Thursday, January 10, 2013

Where's Booker? Finishing His List of His Favorite Reads Over The Past Year

#7  The Metamorphosis by Franz Kafka

I had never read this even though I've owned a copy long, in fact, that I can't remember when.  As I write this, I actually think that my friend Jen Shaffer gave me this book, along with a number of others when she was cleaning house.  Regardless, this was not as dark as I was expecting, but rather hilarious in its absurdity.  If anything, I was disappointed it took me this many years to experience reading it.  It was wonderful.  It reminds me of when I picked up Camus years later after having read The Stranger in 12th grade.  I have since read a number of works by Camus which I appreciated so much more.  I'll look forward to reading more Kafka in the future as well as rereading Metamorphosis.

#6  Clear by Nicola Barker

I checked out this one because she is often up for the Booker prize (no relation).  This one was a fictional retelling of David Blaine's spending 44 days fasting while suspended in a clear box in London.  It is about all of the strange people that come to visit and what they and Blaine himself come to represent about humanity, reality and illusion.

#5  Walking to Martha's Vineyard by Franz Wright

The first poem caught my attention and the entire book was wonderful.  The poems would certainly be too religious or spiritual for some people's taste, but it was right up my alley.  It was certainly deserving of the Pulitzer Prize for Poetry in 2004, worthy enough for the only poetry entry on my list this year.

#4  A Box of Matches by Nicholson Baker

This is a reread which I typically don't do, but am finding I should do more often.   This one was just as good the second time as the first.  It is by far my favorite by Nicholson Baker although a friend of mine  loved The Anthologist and still has my copy somewhere.  I still need to read that one.  The chapter starts and ends with him lighting a match to start a fire and, thus, the day.  The book appropriately ends when the last match in the matchbook is struck.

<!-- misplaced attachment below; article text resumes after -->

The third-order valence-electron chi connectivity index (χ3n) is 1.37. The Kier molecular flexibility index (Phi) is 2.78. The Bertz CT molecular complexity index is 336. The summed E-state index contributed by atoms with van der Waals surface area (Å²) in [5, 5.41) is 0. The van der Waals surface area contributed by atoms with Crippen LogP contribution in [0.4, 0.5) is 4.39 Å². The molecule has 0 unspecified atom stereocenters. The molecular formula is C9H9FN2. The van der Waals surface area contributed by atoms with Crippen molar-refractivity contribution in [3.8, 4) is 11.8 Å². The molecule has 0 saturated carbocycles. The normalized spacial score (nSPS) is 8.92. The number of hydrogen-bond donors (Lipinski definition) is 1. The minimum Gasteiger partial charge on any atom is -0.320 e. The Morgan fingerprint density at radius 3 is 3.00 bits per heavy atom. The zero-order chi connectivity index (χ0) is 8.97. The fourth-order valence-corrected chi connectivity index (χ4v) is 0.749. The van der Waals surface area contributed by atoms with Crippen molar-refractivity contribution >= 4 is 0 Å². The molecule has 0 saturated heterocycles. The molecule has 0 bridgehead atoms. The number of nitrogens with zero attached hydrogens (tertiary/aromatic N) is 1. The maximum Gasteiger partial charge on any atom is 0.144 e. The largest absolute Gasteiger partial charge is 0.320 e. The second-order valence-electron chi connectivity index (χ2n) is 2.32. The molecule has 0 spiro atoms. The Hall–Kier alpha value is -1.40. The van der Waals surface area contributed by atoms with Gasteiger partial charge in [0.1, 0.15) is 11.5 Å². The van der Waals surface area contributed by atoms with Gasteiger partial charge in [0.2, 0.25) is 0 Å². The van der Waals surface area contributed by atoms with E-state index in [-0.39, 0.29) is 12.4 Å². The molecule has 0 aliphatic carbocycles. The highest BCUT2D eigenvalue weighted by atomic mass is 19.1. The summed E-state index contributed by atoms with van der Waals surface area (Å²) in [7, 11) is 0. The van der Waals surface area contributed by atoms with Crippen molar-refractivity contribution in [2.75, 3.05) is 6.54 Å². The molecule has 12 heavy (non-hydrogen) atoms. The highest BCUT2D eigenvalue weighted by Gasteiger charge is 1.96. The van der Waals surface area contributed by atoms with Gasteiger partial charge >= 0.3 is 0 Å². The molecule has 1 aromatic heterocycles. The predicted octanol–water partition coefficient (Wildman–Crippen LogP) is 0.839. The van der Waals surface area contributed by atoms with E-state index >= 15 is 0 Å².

#3 Where I'm Calling From by Raymond Carver

I had read a bunch of these over the years, but this is the first time I methodically read each one, limiting myself to only one or two a night.  I thought it was interesting to read this collection by one of the most gifted writers of his time, a white guy in Seattle, struggling with his relationships at the same time as reading Alexie's collection, a Native American guy in Seattle, some 30 years later, struggling with much the same thing.  Another thing I took away from both collections was that they are often telling the same story over and over in different ways.  To me, it was instructive as a wanna be writer that even in their talents and obvious genius, they write always in an attempt to tell their deepest stories.

#2 Blasphemy by Sherman Alexie

This is a collection of selected stories (many of which I had read) and new stories (which are not indicated) and was truly wonderful.  It kept getting better and better with each story.  There was one story in particular between a washed out Native American basketball player who was going to register for community college and his exchange with a young, blonde student helping people register that was one of the most touching scenes in fiction that I can remember.  And these aren't real people.  They are fictional.  I read Carver's collection at the same time, so I think it is interesting that both of these collections climbed up my top 10 list the more and more I read.  Alexie by a nose.

#1  The Chaperone by Laura Moriarty

Which brings me to number 1.  I will grant you this.  A publisher's representative at Tattered Cover once brought a book to a gathering of booksellers and told us they weren't quite sure what the title of this wonderful first book should be and would we give it a read and give them some ideas.  So....the book was wonderful and I suggested a title (can't remember what my suggestion was) and this book wound up being The Center of Everything by Laura Moriarty.  It became my staff recommends at the store.  I attended her signing at the Cherry Creek store where she related the time she had spent on that book and finished after receiving a Fellowship from Exeter Academy.  It was inspiring and she was enchanting.  So, I may not be impartial. 

However, several books later, I heard this one was coming out.  It was crazy good.  But not like The Center of Everything was good.  It was prize-winning good.  If you read her other books and think about how writer's careers evolve, this is truly an example of a great writer becoming one in a class of her own.  It was on very few best of lists (actually only one that I know of) and wasn't nominated for any of the major book prizes which is a shame.  The Chaperone follows a young, dancing prodigy from small town to studying in New York and her chaperone who is still seeking her own identity and resolution with her past.  I'm not going to tell you much more than that in hopes that if you pick up only one book off of this list, it will be Moriarty's.  It was, far and away, my favorite book this year.


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